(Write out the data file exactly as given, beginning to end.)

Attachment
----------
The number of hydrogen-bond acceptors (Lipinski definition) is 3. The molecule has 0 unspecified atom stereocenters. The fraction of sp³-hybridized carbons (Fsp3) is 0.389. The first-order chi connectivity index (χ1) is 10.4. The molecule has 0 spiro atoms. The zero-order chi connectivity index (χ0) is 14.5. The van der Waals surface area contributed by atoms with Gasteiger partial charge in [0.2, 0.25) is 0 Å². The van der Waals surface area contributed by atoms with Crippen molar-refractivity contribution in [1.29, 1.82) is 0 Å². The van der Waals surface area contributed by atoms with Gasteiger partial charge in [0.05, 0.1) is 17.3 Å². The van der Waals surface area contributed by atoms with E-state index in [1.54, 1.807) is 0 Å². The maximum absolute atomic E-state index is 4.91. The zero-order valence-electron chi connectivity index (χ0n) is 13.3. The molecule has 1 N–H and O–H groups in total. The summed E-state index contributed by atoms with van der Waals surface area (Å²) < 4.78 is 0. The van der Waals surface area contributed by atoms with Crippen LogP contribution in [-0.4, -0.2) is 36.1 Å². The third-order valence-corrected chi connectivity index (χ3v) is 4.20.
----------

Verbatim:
The number of hydrogen-bond acceptors (Lipinski definition) is 3. The molecule has 0 unspecified atom stereocenters. The fraction of sp³-hybridized carbons (Fsp3) is 0.389. The first-order chi connectivity index (χ1) is 10.4. The molecule has 0 spiro atoms. The zero-order chi connectivity index (χ0) is 14.5. The van der Waals surface area contributed by atoms with Gasteiger partial charge in [0.2, 0.25) is 0 Å². The van der Waals surface area contributed by atoms with Crippen molar-refractivity contribution in [1.29, 1.82) is 0 Å². The van der Waals surface area contributed by atoms with Gasteiger partial charge in [0.05, 0.1) is 17.3 Å². The van der Waals surface area contributed by atoms with E-state index in [1.54, 1.807) is 0 Å². The maximum absolute atomic E-state index is 4.91. The zero-order valence-electron chi connectivity index (χ0n) is 13.3. The molecule has 1 N–H and O–H groups in total. The summed E-state index contributed by atoms with van der Waals surface area (Å²) < 4.78 is 0. The van der Waals surface area contributed by atoms with Crippen LogP contribution in [-0.4, -0.2) is 36.1 Å². The third-order valence-corrected chi connectivity index (χ3v) is 4.20.